Asana is the third limb of Patanjali’s Eight Limbed Path as described in the Yoga Sutras, which in turn is part of the philosophy of Raja Yoga.

sthira sukham asanam

“sitting posture should be steady and pleasant”

sthira = strong, steady, stable, motionless, solid, alert
sukha = comfortable, relaxed, at ease
asanam = posture, seated position, physical practice

Asanam means two things:
1. The place on which the yogi sits
2. The manner in which one sits there

Every asana is practiced with both sthira and sukha. There is no asana without these qualities.

The sitting place should be steady, neither too high nor too low, and situated in a clean spot. Sitting posture should be steady and straight, holding the spinal column, neck and head in a straight line but without strain; so that one can forget the body altogether. Thus the asana that brings about a state of equilibrium in the body should be practiced.

We might come into a posture that feels tense and then our mind is concentrated only on the tension. In this case, we are not really in the asana. We should start practicing easy postures and we progressively achieve steadiness and overall comfort. Perhaps we sit comfortably in a posture but our mind is completely somewhere else. That is not asana either. The posture which is steady and comfortable is the asana.

Asanas as we know them in modern times are meant to relax the body and to activate and strengthen various organs in the body. As the body becomes relaxed, one’s mind is viable for meditation without any distraction caused by physical discomfort.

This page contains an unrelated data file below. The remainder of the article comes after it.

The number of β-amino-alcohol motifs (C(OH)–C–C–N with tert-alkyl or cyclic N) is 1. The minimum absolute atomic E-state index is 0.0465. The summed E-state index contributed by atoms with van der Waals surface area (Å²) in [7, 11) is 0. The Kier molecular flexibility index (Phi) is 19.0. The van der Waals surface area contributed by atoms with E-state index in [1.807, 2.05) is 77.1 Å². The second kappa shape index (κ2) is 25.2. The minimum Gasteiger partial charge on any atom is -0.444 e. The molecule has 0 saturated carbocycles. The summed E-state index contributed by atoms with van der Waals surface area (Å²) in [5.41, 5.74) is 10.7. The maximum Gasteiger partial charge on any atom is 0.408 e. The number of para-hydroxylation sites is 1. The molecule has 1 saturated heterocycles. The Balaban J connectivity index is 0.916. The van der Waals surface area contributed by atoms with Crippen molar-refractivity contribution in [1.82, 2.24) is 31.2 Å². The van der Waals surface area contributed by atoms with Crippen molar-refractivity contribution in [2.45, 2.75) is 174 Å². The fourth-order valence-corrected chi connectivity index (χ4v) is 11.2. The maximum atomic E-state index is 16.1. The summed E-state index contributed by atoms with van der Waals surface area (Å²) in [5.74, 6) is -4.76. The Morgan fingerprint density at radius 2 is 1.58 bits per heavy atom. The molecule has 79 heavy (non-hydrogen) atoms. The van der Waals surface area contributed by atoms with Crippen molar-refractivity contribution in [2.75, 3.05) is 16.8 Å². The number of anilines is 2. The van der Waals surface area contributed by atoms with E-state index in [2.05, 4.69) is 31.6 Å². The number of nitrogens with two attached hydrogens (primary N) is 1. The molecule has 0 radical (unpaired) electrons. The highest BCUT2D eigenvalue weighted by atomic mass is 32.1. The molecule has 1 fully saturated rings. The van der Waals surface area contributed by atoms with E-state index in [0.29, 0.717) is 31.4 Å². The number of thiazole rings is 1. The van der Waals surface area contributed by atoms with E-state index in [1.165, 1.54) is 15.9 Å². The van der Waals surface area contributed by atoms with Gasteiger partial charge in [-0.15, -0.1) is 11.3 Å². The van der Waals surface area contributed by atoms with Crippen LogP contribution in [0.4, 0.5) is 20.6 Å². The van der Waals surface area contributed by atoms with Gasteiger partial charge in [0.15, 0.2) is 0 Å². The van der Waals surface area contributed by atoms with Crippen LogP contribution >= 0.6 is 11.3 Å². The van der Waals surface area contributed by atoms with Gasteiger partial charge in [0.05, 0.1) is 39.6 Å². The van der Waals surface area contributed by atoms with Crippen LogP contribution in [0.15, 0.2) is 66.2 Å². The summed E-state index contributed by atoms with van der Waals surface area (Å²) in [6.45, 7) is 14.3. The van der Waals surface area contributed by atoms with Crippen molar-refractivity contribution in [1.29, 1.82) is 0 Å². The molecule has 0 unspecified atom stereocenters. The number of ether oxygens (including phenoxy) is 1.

During the yogic practice the regular nerve currents are displaced and new channels will begin. New subtle vibrations start along the spinal column and will remodel the entire body. As the main part of yogic activity takes place in the spinal column, it is necessary that the spine must be kept in straight line. Therefore, the waist, chest, neck and head are kept in a straight line. This posture facilitates free flow of pranic energy in the spine. By the practice of correct posture, physiological, psychological and spiritual benefits are derived. The object of asana practice is to eliminate body consciousness. If one is disturbed by body consciousness of any kind, one cannot concentrate the mind.

Asana is sometimes categorized under Hatha Yoga. The postures should be designed in a such way to massage the endocrine system and realign the subtle energy channels of the body, releasing blockages and increasing Prana. This allows a meditative state to be brought about. The body and mind should remain one-pointed.